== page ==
The Appliance of Clients: A Customer Relationship Management System Has the Potential to Offer Major Benefits, but FDs Often Find It Hard to Gauge the True Return on This Investment. Paul Miner Draws on Case-Study Evidence to Explain How to Implement a CRM System That Best Meets the Needs of Your Business. (How to Customer Relationship Management)

By Miner, Paul | Financial Management (UK), November 2002 | Go to article overview

The Appliance of Clients: A Customer Relationship Management System Has the Potential to Offer Major Benefits, but FDs Often Find It Hard to Gauge the True Return on This Investment. Paul Miner Draws on Case-Study Evidence to Explain How to Implement a CRM System That Best Meets the Needs of Your Business. (How to Customer Relationship Management)


Miner, Paul, Financial Management (UK)


Historically, financial directors have viewed customer relationship management (CRM) as an expensive and ineffective IT system pushed by overzealous vendors. Respondents to a survey last year by Bain & Company, for example, rated it as one of the least satisfactory management tools they had used.

But, given the current economic uncertainty, it could be worth taking another look at the emerging generation of CRM systems, because the acquisition and retention of customers has become a crucial theme. A good CRM system--if well conceived and carefully implemented--can be a valuable tool in translating these customers into shareholder value.

One problem for financial directors when assessing the business case for a CRM system is how to determine the return on the investment. According to a survey in June by Atos KPMG Consulting, although 80 per cent of respondents felt that their CRM implementation had been successful, only 6 per cent could quantify the return on their investment. But, even if the expected return is hard to estimate, by making CRM part of a performance management framework such as the balanced scorecard, its relevance to your business strategy can be explained and clear objectives can be set.

A pilot project can help to justify the investment and provide the basis for a rational calculation of the return. Learning from these first small steps, and also from the experiences of other pioneering organisations, can provide extra pointers for the successful roll-out of a full CRM system.

Two of the main factors that prevent a CRM system from performing--a failure of understanding and a failure of implementation--are common to many other projects, but they have features that make this particular management tool distinct.

People interpret CRM in many different ways, but there is a generally accepted theoretical view that it's not a mere marketing exercise; rather, it's a method of co-ordinating an organisation's culture, internal processes and IT systems to satisfy its customers' needs. But is such a view correct, and do organisations really try to achieve this in practice?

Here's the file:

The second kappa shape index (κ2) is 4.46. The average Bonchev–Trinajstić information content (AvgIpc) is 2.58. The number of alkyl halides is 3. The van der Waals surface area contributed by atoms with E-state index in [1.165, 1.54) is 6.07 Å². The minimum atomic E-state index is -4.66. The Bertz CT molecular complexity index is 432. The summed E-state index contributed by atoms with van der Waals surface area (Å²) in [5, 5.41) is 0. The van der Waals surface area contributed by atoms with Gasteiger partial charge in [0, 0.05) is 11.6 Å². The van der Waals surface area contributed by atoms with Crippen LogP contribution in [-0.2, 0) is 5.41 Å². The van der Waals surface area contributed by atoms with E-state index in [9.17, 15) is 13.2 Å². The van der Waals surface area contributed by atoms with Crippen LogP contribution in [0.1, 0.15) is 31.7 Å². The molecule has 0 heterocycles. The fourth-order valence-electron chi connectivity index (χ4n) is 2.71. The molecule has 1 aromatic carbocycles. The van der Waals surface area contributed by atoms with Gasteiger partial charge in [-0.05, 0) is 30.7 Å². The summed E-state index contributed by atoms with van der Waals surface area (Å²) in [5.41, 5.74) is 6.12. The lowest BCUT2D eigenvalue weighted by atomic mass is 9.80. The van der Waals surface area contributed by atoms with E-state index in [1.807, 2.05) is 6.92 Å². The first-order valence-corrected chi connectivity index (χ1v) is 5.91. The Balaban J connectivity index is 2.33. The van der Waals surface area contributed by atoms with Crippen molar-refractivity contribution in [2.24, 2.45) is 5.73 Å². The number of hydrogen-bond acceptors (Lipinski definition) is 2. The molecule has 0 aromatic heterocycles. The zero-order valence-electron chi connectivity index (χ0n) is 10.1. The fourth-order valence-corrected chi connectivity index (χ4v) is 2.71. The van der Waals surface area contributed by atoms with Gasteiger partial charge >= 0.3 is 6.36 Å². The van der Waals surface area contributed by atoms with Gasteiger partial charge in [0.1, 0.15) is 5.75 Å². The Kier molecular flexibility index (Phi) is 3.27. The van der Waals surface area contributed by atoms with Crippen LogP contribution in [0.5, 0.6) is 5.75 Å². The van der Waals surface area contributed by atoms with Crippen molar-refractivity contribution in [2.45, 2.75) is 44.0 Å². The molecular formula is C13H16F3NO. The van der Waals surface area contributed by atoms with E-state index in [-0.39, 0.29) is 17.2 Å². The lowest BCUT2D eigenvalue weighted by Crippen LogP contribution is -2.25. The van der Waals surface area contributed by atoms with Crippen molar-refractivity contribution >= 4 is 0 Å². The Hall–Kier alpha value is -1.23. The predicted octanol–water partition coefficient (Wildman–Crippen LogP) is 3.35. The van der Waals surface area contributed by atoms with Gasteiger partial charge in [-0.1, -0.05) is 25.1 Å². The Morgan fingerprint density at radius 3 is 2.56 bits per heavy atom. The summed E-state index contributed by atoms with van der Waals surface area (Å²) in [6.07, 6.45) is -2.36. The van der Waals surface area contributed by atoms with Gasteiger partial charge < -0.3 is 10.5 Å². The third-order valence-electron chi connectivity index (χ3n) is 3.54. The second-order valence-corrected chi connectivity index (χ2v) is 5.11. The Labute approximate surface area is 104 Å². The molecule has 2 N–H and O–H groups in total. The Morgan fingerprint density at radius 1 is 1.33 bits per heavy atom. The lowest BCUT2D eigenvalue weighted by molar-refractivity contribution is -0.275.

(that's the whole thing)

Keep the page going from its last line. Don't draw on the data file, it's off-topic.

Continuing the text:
A review of 57 case studies provided by a range of different CRM system vendors gives us a valuable insight into what companies want from their CRM systems and the benefits that can accrue. In the table on the opposite page, the business needs are ranked according to the number of organisations that identified the heading as one of the objectives of their CRM initiative. They reflect similar priorities to those identified in the theoretical view above.

One point that becomes immediately clear, however, is a difference in emphasis between the theory and the practice. The main benefits for the case-study organisations seem to lie in improving internal processes and marketing data to increase revenues and reduce costs, rather than in directly meeting the immediate needs of customers.

Examining each of these needs and benefits provides a real understanding of what CRM can achieve. It can form the basis for a realistic business case with a verifiable calculation of return on investment.

* Create a single, detailed view of the customer, with improved management reporting and forecasting. This includes knowing why the customer is buying the organisation's product or service and any ongoing problems they may have with it. Anyone who contacts the customer can then contribute information about the encounter and highlight this for people elsewhere in the organisation who may need to act on it.

* Improve productivity through standardised processes, less paperwork and more integrated IT systems. One point of interest arising from the case studies is that, although many of the organisations were actively integrating their sales, marketing and service functions, they were planning to include the back office only in the later phases of the implementation.

* Increase revenues by providing a wider range of products, "up-selling" and "cross-selling". …

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The Appliance of Clients: A Customer Relationship Management System Has the Potential to Offer Major Benefits, but FDs Often Find It Hard to Gauge the True Return on This Investment. Paul Miner Draws on Case-Study Evidence to Explain How to Implement a CRM System That Best Meets the Needs of Your Business. (How to Customer Relationship Management)
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